Date Showing Showing On 6, 8,9, December
Time Showing Monday 6pm, Wednesday 4pm and Thursday 6pm


MA15+ 1hrs 55mins
drama | 2020, Serbia/UK | English

War photographer W. Eugene Smith travels back to Japan where he documents the devastating effect of mercury poisoning in coastal communities.


Mild themes and coarse language

Andrew Levitas
Original Review
Peter Bradshaw, Guardian
Extracted By
Anne Green
Akiko Iwase, Johnny Depp, Katherine Jenkins, Bill Nighy

Watch The Trailer

Minamata | Official International Trailer | In Cinemas & On Digital 13th August

Storyline (warning: spoilers)

Minamata is a forthright, heartfelt movie, an old-fashioned “issue picture” with a worthwhile

story to tell about how communities can stand up to overweening corporations and how
journalists dedicated to truthful news can help them. Depp plays real-life US photojournalist W
Eugene Smith whose glory days were in the Second World War and the decades following,
working for Life magazine.
The drama finds him in his declining years, drunk, depressed, impossible to work with – and of
course ripe for Hollywood-style redemption. Apparently by chance, he finds himself befriended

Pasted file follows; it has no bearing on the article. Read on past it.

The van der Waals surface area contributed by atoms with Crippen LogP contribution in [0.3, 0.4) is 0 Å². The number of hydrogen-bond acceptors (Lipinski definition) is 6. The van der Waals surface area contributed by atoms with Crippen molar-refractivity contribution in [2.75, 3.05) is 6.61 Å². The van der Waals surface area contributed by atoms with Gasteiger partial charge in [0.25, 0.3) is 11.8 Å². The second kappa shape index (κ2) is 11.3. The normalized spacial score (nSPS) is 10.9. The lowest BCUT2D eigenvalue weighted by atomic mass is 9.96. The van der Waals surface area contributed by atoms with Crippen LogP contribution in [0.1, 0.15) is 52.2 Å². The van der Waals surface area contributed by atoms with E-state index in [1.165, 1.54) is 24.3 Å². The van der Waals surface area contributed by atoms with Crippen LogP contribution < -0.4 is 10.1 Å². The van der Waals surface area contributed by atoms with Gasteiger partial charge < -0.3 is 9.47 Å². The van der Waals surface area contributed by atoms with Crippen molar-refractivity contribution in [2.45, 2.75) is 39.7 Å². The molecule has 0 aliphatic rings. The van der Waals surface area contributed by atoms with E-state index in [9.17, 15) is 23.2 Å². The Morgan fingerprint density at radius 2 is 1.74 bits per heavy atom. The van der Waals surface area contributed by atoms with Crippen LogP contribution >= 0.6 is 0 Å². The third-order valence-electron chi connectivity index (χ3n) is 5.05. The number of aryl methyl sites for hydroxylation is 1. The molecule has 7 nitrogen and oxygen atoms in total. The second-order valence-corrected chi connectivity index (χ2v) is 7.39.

by Japanese-American Aileen (Minami Hinase) who alerts him to an environmental atrocity in
Japan that he could do something about, if he chose to rouse himself. In the coastal town of
Minamata on Japan’s south-western coast, the Chisso corporation has been dumping mercury
waste into the water, which is poisoning the fish and then the humans who eat them – causing
horrendous disfigurements in men, women and children. Smith barges into the office of his
editor (Bill Nighy) demanding to be sent to cover the story. From there, Smith finds a
community who treat him with respect and politeness, though some are suspicious of a brash
foreigner who may simply make things worse and alienate a powerful employer that could turn
against making any settlement.
Of course, the hard-nosed professional in Smith knows that pictures of sick children, carefully
and tactfully managed, are going to deliver the biggest punch and he became famous for a
picture that heartbroken and intensely private parents were at first reluctant to give him:
Tomoko Uemura in Her Bath, the Pietà-esque black and white photograph of a mother cradling
her sick daughter in a traditional Japanese tub. Director Andrew Levitas gives us a context-free
glimpse of this challenging image at the beginning of the film and builds to its eventful
composition as his emotional finale.

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